Sweetwater's rattlesnake roundup

Way back in 1958, the West Texas town of Sweetwater had two problems. Ranchers complained they were losing too many cattle to rattlesnake bites and the city fathers needed to raise funds for local charities. The Junior Chamber of Commerce decided to solve both by hosting an annual rattlesnake roundup. It turned into a bonanza.

Every year, some 30,000 tourists show up for the fiesta, paying $6 to watch the snakes being milked of their venom, weighed, then killed and skinned. The braver visitors can also partake of deep fried rattlesnake steaks.

The Jaycees schedule this annual event on the second weekend in March. There are the standard carnival offerings of rides and games and a parade but the founders decided having a Miss Rattlesnake contest would attract few contestants. Instead, local girls can compete for the title of Miss Snake Charmer.

Tourists are not the only ones showing up for the festival which the Texas Legislature has named The Official Rattlesnake Roundup Of Texas. Commercial buyers are there also. Some represent medical research laboratories who purchase the venom the handlers collect. Companies specializing in wild game are there to bid on the carcasses. The average price is $5 per pound. The diamond-backed skins bring $5 to $6 per foot. What can you do with the skin? For $15, you can make a very unique necktie.

There are always a few Chinese buyers. As the snake is dismembered, the handlers preserve the gall bladder. It supposedly contains some powerful ingredients used in traditional Chinese medicine.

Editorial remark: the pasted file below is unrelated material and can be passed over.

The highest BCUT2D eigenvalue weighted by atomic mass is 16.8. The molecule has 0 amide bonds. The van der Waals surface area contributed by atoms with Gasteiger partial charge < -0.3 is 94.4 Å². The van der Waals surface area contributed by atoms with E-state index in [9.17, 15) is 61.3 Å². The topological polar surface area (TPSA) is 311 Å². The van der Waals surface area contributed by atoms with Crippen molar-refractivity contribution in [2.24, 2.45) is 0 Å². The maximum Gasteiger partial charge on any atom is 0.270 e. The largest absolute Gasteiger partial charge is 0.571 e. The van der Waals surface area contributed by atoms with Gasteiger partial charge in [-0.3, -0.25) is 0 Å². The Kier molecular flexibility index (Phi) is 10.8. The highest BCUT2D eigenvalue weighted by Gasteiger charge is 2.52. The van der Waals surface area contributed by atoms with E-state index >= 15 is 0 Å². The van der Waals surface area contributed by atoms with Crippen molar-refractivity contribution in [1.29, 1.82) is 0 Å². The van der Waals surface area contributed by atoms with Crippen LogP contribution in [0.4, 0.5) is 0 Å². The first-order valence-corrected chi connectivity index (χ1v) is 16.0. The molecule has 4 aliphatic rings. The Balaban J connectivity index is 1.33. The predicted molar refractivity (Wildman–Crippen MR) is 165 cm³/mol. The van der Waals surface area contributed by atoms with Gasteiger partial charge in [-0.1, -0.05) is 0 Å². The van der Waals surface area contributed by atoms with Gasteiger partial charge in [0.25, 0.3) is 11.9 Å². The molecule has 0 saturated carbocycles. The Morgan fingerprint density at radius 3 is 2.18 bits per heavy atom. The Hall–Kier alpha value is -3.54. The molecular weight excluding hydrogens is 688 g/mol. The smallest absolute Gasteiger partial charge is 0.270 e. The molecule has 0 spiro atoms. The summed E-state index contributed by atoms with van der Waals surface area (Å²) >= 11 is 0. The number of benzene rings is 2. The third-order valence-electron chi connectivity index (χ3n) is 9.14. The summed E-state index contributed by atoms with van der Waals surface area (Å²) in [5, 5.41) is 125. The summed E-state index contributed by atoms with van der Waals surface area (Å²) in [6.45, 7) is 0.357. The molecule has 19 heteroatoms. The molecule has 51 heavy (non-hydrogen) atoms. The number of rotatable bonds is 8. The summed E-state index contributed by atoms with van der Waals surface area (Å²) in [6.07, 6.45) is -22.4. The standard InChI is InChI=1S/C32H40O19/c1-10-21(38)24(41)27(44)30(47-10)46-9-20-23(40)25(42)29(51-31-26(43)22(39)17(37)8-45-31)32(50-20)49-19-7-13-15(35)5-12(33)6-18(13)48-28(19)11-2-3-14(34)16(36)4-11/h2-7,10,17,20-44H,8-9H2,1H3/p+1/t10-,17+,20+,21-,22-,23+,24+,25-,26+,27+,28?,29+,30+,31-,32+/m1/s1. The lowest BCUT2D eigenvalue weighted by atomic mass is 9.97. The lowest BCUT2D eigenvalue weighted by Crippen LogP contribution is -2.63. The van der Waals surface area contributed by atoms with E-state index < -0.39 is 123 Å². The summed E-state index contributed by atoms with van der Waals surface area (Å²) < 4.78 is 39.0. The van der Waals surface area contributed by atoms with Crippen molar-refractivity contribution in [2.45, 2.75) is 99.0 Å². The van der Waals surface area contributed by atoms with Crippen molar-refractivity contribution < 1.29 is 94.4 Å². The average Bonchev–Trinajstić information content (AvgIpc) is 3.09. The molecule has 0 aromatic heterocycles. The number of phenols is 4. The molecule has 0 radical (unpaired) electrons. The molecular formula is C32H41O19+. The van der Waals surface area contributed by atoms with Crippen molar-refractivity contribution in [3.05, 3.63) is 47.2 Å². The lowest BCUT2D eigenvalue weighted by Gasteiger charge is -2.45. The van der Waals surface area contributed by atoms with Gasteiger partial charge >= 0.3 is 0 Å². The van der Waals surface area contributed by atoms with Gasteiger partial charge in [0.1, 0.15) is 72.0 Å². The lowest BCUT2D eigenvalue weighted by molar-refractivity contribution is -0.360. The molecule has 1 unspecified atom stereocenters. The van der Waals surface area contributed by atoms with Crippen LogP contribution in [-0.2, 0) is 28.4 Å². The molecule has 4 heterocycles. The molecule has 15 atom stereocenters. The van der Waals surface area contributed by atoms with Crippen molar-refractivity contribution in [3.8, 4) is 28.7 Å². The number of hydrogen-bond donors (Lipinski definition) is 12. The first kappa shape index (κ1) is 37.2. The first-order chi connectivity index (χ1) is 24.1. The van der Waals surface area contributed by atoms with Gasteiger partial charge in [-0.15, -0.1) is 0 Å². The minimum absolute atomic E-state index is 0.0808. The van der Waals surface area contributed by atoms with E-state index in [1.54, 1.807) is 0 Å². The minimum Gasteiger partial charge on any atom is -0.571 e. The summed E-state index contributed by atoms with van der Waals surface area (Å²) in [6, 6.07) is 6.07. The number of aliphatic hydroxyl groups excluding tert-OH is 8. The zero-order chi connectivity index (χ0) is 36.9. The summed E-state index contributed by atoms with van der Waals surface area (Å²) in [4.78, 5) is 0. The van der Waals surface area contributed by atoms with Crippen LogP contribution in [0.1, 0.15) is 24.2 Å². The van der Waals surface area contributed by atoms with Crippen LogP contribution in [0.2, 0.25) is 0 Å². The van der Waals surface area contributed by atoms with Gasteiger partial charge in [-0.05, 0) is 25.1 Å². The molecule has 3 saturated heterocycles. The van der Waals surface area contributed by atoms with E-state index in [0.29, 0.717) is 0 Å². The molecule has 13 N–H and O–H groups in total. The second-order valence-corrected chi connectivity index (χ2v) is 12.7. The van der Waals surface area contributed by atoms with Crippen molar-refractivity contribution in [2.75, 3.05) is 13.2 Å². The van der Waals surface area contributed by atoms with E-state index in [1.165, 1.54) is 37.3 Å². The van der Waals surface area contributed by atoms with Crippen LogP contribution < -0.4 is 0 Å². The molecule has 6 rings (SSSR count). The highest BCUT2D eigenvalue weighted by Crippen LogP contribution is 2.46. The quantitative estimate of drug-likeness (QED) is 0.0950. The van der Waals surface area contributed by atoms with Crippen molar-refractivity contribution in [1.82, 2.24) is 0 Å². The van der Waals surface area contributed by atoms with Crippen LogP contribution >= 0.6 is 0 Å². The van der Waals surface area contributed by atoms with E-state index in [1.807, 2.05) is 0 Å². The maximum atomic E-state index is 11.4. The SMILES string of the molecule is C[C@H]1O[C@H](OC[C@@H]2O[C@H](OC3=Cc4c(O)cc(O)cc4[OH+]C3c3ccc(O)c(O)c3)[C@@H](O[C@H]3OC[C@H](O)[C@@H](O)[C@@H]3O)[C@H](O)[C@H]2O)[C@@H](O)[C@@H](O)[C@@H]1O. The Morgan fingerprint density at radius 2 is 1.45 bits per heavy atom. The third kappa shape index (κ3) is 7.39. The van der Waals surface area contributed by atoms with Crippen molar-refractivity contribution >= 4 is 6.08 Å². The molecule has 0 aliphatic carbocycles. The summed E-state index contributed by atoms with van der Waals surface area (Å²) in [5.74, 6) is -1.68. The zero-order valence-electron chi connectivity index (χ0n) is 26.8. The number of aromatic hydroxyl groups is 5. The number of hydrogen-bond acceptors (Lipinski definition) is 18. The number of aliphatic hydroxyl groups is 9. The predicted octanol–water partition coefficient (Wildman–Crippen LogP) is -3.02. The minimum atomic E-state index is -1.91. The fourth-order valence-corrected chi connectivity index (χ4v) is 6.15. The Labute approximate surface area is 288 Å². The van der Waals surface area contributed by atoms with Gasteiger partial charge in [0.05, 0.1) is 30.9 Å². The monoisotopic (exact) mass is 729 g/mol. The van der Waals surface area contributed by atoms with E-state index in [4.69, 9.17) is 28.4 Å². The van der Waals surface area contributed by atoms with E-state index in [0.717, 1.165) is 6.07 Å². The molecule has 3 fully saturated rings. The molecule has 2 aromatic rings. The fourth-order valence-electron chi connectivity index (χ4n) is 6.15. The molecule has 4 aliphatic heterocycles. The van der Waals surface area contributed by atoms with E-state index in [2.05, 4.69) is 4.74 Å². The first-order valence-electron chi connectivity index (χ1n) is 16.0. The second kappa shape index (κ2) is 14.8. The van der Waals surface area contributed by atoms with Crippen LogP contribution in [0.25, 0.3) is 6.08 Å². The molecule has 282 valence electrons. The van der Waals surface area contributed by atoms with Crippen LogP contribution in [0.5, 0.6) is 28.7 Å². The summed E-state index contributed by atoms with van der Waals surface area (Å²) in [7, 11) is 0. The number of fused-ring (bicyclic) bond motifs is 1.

Some tourists opt for guided tours in search of snakes but most stay in Sweetwater to watch snakehandlers milk, kill and skin the rattlers. Every showman does a real crowd-pleaser. After milking, several of the snakes are released. The handler goads the snake with an inflated balloon until the enraged snake strikes out, puncturing the balloon with his fangs.

It was inevitable that environmental organizations protested the Rattlesnake Roundup, since it upsets the ecological balance. A rattlesnake normally kills and consumes 20 rodents per year. Take a thousand off the range and there are 20,000 more rodents in Nolan County. The Jaycees discount this, offering this as evidence. In 2002 the roundup captured 3,005 pounds of rattlesnakes. In 2003 they captured 4,207 pounds. So far, there is no shortage of rattlesnakes. Local ranchers are delighted with the annual harvest. Stock losses from snake bites have declined since 1958.

Naturally, some hunters cheat by catching and storing these rattlers then bringing them to the roundup. Prizes are given for the most catches, the highest total weight, and the largest rattlesnake. The city makes a tidy profit from the festival and the hunters do well when they sell their catch.

So, if you have nothing better to do, y'all just mosey on down to Sweetwater, Texas on the weekend of 8-9 March for their annual Rattlesnake Roundup.

I've never eaten deep fried rattlesnake but I understand its full of bones and tastes like chicken. However, the Jaycees provided a recipe I will pass along.


1 rattlesnake, cleaned and cut into pieces

1/2 cup flour

1/4 cup cornmeal

1/4 cup cracker crumbs

1/2 cup milk

1 egg, beaten

1/2 teaspoon garlic powder

Salt, pepper to taste

PREPARATION: Mix dry ingredients. Whisk egg and milk together. Dip steaks in milk, roll in dry mix to coat. Fry, uncovered in hot oil until golden brown.

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